Why I Quit A Fortune 100 Company To Travel In A Van

I called my dad to tell him I quit my job at a Fortune 100 company to travel in a van and he said, “I was hoping you’d get used to it someday.” I wasn’t running from my responsibilities but towards a life of my dreams. He supported that and suggested I give it everything I have.


When I was 23 I landed a dream job working in global business for a $50B/year tech company. I earned multiple promotions and pay increases fast. My purpose was to save the company money and I was good at it.

After the first year I was negotiating multi-million dollar deals around the world but my heart was empty. I spent my days wishing I was somewhere else.


That’s not how life should feel.

Life’s short and I need to keep moving or it passes me by. I sat in traffic four hours a day. I lived for weekends and on Friday mornings woke up too tired to do anything. I was happier living out of a backpack or from my car. I didn’t need to spend money on useless crap. The real reward is living and the time to do it is now. I won’t wait until I retire because what if I don’t live that long.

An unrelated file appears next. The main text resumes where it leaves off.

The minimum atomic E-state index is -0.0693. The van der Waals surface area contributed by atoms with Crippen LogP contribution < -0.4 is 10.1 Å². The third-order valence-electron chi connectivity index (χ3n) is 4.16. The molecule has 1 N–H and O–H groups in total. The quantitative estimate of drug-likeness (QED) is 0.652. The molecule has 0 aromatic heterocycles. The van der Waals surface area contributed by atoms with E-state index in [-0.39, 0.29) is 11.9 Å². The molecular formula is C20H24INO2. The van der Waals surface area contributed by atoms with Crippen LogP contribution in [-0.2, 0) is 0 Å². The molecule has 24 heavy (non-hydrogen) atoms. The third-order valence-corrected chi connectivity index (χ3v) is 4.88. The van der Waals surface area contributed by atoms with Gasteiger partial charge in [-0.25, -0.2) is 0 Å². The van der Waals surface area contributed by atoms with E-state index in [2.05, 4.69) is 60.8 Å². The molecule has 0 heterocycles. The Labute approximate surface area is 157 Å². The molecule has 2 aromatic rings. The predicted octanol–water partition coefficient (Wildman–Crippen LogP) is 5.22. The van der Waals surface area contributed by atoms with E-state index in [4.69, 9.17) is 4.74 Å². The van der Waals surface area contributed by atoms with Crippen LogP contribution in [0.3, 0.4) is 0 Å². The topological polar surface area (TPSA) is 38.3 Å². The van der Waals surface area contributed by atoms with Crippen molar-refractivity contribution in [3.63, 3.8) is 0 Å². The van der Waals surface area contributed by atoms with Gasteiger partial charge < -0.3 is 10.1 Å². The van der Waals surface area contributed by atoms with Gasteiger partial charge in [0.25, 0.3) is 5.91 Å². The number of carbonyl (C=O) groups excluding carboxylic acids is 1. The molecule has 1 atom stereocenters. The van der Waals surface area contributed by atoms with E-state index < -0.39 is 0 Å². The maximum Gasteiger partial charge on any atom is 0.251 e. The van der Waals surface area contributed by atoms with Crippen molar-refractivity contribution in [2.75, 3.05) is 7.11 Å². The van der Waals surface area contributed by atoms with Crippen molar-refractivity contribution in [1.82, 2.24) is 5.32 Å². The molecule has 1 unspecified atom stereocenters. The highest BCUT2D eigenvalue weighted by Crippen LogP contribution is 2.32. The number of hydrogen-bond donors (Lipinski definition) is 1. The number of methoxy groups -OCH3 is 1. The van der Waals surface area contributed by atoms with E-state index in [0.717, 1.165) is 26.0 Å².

I sacrificed things I want but don’t need like Louboutin’s or a honeymoon in Hawaii and saved it towards my getaway plan – photography equipment to practice my passion and a van that could take me anywhere.

A life without purpose leads nowhere but if I don’t find meaning in the work I do everyday I end up with a meaningless life. I need to love what I do not make a lot of money doing it. 

Nine months ago I left the security of a steady paycheck and 401K and started living out of my campervan. I work from my laptop most days running a website and creating content for brands and vegan restaurants. It’s not all free time. I’m working with investors on a strategy to launch my online business. I hustle hard even though I’m homeless. Now it’s for something I’m passionate about travel, vegan, and fashion. I don’t make as much money as I did before but my soul is blooming and I have an abundance of the most precious commodity time.